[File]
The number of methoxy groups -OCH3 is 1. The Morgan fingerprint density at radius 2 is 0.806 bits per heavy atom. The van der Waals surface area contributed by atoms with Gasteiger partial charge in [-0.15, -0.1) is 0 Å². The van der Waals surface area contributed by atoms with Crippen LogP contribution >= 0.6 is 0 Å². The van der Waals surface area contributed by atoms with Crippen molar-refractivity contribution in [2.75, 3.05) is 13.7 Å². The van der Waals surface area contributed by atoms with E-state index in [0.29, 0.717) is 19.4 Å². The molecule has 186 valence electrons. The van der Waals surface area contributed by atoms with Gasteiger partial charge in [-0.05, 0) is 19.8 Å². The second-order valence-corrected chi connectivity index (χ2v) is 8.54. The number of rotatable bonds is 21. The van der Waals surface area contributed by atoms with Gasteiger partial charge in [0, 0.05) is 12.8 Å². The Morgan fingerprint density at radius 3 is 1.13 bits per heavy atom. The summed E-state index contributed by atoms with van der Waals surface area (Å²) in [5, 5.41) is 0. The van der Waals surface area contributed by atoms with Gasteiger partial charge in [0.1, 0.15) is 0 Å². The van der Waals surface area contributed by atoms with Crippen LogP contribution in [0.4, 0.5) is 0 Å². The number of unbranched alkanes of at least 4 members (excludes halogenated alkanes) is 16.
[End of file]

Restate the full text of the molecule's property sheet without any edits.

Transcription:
The number of methoxy groups -OCH3 is 1. The Morgan fingerprint density at radius 2 is 0.806 bits per heavy atom. The van der Waals surface area contributed by atoms with Gasteiger partial charge in [-0.15, -0.1) is 0 Å². The van der Waals surface area contributed by atoms with Crippen LogP contribution >= 0.6 is 0 Å². The van der Waals surface area contributed by atoms with Crippen molar-refractivity contribution in [2.75, 3.05) is 13.7 Å². The van der Waals surface area contributed by atoms with E-state index in [0.29, 0.717) is 19.4 Å². The molecule has 186 valence electrons. The van der Waals surface area contributed by atoms with Gasteiger partial charge in [-0.05, 0) is 19.8 Å². The second-order valence-corrected chi connectivity index (χ2v) is 8.54. The number of rotatable bonds is 21. The van der Waals surface area contributed by atoms with Gasteiger partial charge in [0, 0.05) is 12.8 Å². The Morgan fingerprint density at radius 3 is 1.13 bits per heavy atom. The summed E-state index contributed by atoms with van der Waals surface area (Å²) in [5, 5.41) is 0. The van der Waals surface area contributed by atoms with Gasteiger partial charge in [0.1, 0.15) is 0 Å². The van der Waals surface area contributed by atoms with Crippen LogP contribution in [0.4, 0.5) is 0 Å². The number of unbranched alkanes of at least 4 members (excludes halogenated alkanes) is 16.